Gary Lucas likes to think of himself as a restorer of treasures as much as a musician. The New York guitarist, horror film fan and former collaborator of Captain Beefheart and Jeff Buckley is on the road playing his live soundtrack to Universal’s hardly-seen 1931 Spanish-language version of Dracula. Lucas’s scoremade its debut in Havana in 2009; it gets its UK premiere at Queen Elizabeth Hall as part of the 2010 London Jazz Festival.
The project stems from a deep-rooted impulse to bring obscure gems to a wider audience. “I’m always on the side of the underdog,” hesays. “Hey look, I went to Cuba!” This same impulse has him preaching the good word of Beefheart in seminars, and curating tribute shows to Buckley. “People should know there were giants that walked the earth, you know?” It’s a refreshingly unselfish approach given that Lucas himself remains a largely unsung guitar hero.
The seeds of the Dracula project were sown when Lucas wasplaying his score to silent movie The Golem in South Korea, and was approached by filmmaker Sebastian Doggart about using his music inDoggart’s documentary about Condoleezza Rice, American Faust.In exchange Doggart recommended Lucas to the organisers of an arts festival in Havana. Lucas went in search of a project with a Latin angle and found the Spanish Dracula, made for the Hispanic market, and shot at night after the crew for the famous Tod Browning/Bela Lugosi version had gone home. Neither film has a music score as such. “There’s just a snatch of a theme from Swan Lake in the credits, but other than that it was a very open playing field for me. So I thought, OK, this’ll work.”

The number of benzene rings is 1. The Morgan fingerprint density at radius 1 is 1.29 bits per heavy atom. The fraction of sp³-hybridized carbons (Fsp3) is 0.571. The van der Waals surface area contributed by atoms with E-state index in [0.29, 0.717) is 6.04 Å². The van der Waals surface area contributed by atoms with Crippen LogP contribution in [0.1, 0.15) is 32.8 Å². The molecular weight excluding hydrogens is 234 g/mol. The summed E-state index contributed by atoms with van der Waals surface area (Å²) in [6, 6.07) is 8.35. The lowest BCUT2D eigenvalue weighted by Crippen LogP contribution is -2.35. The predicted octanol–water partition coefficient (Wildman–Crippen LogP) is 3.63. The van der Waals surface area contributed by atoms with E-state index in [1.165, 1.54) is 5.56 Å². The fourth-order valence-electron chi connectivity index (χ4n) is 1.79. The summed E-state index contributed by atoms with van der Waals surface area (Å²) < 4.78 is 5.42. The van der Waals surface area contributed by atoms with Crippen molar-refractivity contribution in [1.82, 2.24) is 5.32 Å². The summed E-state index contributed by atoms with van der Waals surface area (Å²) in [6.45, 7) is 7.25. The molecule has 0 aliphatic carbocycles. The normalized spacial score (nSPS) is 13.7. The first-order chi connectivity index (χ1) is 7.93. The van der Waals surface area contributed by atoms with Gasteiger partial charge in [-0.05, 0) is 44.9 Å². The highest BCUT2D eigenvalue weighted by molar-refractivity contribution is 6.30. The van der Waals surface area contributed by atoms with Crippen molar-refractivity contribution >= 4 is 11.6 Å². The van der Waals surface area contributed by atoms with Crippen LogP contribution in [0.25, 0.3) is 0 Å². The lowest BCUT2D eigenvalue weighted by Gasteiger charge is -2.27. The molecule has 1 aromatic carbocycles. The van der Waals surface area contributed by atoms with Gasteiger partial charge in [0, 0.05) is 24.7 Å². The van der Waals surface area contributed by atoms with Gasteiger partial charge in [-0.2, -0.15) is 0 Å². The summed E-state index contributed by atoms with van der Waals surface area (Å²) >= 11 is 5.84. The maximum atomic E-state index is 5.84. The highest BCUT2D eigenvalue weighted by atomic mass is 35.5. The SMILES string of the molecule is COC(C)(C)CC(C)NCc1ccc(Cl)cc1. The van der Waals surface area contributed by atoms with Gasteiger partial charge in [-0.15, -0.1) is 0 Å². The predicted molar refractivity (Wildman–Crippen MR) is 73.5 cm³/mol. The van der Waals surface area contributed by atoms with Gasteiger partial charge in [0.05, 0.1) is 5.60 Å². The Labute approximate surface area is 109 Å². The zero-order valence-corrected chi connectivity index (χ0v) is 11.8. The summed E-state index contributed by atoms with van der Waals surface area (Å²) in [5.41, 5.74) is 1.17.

The piece premiered in a cinema in downtown Havana. “It got an amazing full house and it was really gratifying to me because it was not typical cineastes, you know, film festival specialists. It was like common folk from the neighbourhood, from round the way.” Since then Lucas has played the piece outside a crumbling Transylvanian castle, in New York and Sevilla. For his London appearance, he is sharing the bill with a Frankenstein-inspired multimedia work featuring trumpeter Dave Douglas.
” The Spanish Dracula should be much better known. Ithink it’s clearly superior to the Bela Lugosi Dracula in somany aspects.” – Gary Lucas